Pain and Injuries: Why Physiotherapy is not just for Elite runners

The first time I went to see Kimaiyo I wailed like a baby. I had been running for over a year. Not once had it occurred to me that I needed to see a physiotherapist. That was until my heel and ankle were in such agonizing pain, I couldn’t run anymore.  Even walking was proving hard. So I did what every recreational runner does, I reached out to a fellow runner. “You need to go see Kimaiyo” they advised. I called and booked a session. He does this like the battle-hardened elder he is, under a tree in the Langata barracks. 

It was there, outside in the open under a eucalyptus tree that I lay on a mat and cried openly with no shame like a child as men played football. Every part of my body had accumulated what I would later learn with trepidation is called lactic acid. Every runner’s nightmare.

If you are yet to encounter it, lactic acid will have you grabbing onto a mattress, teeth sunk on some pillow as some d fascinated children mill around asking “Mbona analia?”.And Kimaiyo with an evil smile tells you “pole”.  Hey  says“anaskia uchungu, sasa ondokeni hapa ”  explaining the pain am feeling as he shooes them away,

The excruciating pain that his hands call out while he kneads and twists and sinks his elbows on your limbs is an experience that any runner elite or recreational eventually surrenders to.

You see it in their eyes. You hear their shrill sounds like a bull being put down.  That eucalyptus tree and the four walls in the various physio clinics along Ngong Road and at the Warwick Center know the tales of wailing, pleading and cursing runners.

So what is physiotherapy and why would anyone want to take themselves through such excruciating time and again?
It’s a question I, just like any other runner who has muscles have been at the mercy of those kneading arms keep asking myself every time I find myself on that mat.  So I went to Joseph Wainaina, a renowned physiotherapist registered and licensed by the Physiotherapy Council of Kenya. 

Wainaina who is working at the Nakuru County Government, stationed at Nakuru PGH,  has previously AIC Kijabe Hospital the orthopaedic, Sports Injury and Post operation Rehabilitation Department.  He holds an advanced certificate in assessment and management of elite athletes and evidence-based assessment and management of low back pain.

How different is physiotherapy from massage?

First of all, physiotherapy is a part of medicine that deals with treatment through physical means, exercises and electoral physical agents to sports injuries and other medical cases, while massage is used for medical purposes only in physiotherapy like sports massage to treat athletes. However, Massage itself is also a non-medical practice that people do for fun or relaxation purposes.

How does physiotherapy help runners?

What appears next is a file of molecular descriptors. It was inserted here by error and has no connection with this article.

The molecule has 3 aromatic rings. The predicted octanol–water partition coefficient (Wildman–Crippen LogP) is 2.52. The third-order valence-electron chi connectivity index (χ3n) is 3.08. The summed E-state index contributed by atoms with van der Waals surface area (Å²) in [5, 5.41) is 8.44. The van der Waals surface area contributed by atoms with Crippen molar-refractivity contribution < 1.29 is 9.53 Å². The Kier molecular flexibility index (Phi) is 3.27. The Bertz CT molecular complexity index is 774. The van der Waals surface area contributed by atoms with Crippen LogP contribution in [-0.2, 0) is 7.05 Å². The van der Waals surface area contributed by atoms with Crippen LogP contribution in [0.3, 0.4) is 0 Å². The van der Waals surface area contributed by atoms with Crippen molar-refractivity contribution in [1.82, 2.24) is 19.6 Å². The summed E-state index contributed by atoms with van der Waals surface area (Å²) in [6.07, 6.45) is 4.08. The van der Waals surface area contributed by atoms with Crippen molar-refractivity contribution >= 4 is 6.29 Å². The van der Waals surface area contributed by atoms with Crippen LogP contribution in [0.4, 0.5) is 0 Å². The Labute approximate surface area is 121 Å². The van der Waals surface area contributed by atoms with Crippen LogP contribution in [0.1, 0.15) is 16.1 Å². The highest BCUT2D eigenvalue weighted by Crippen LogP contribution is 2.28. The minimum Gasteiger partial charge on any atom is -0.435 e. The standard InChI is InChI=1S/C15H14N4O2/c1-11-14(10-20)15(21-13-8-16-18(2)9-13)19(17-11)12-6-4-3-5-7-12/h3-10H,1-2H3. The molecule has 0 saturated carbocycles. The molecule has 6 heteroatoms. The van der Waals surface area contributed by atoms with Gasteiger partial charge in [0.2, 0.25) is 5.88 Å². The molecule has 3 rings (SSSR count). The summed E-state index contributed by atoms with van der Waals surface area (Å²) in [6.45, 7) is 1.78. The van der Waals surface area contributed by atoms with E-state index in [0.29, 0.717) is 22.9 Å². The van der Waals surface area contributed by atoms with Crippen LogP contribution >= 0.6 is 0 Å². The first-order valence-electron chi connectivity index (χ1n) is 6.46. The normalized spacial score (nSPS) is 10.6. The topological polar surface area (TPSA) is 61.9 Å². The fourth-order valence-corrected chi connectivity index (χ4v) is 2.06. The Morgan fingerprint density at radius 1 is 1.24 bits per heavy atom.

In running, injury is something at some point one can’t avoid despite how physically fit one may be and that’s where Physiotherapists come in. By giving education and means of preventing injuries, offering treatment and doing a follow-up on prognosis and how to prevent the recurrence of injuries.

What happens during a typical physiotherapy session and what to expect

In a typical session for instance first time, a physiotherapist takes a clinical history on the need of a runner visiting a physio centre and if it’s because of an injury; how it occurred, followed by a thorough medical assessment that includes a physical exam and then analyzing the findings and coming up with could be affected and how to go about treating the injury.

Normally in physiotherapy treatment expect gait analysis, exercises (stretches and

strengthening), sport soft and deep tissue mobilization (massage), orthopaedic manipulations and sometimes electrophysical machines applied to you for treatment purposes.

When should you go to a physio and why is prevention better than a cure

As regular as possible, but also depends on the advice from your physiotherapist.

This is because one can prevent the injuries from coming, worsening from mild to worse and avoid surgeries also you’ll avoid retiring early from sports or shifting to a different kind of sport.

 What are the common causes of injuries?

They are many and not limited to;

  • Failure to adhere to or incorrect form of warmups and cooldowns
  • Insufficient information on principles of sports which includes individuality, specificity
  • progression, overload, adaptation, recovery and reversibility
  • Incorrect sports wears
  • Combining various sports like gym and running
  • Poor nutrition
  • Self-treatment from Dr. Google. One ends up causing more harm than treating

What are common injuries in runners?

  • Muscle pulls and spasms due to fatigue
  • Sprains and strains
  • Tendinopathies and tendinosis
  • Back pains and nerve irritations

What are some common misconceptions that runners have about physio and injuries?

  • The most obvious one-  that physiotherapy is massage.
  • Physio is painful, though you might doubt it since at some point you have experienced pain during a physio session.
  • That one does not need physio and after a few days of rest and painkillers, the injury will be over and be back to normal running.
  • Running through the pain  believing that you  will get used to it and adapt
  • You do not need to stretch
  • Last but not least, changing running shoes and thinking that the only thing you need to do and you will be okay

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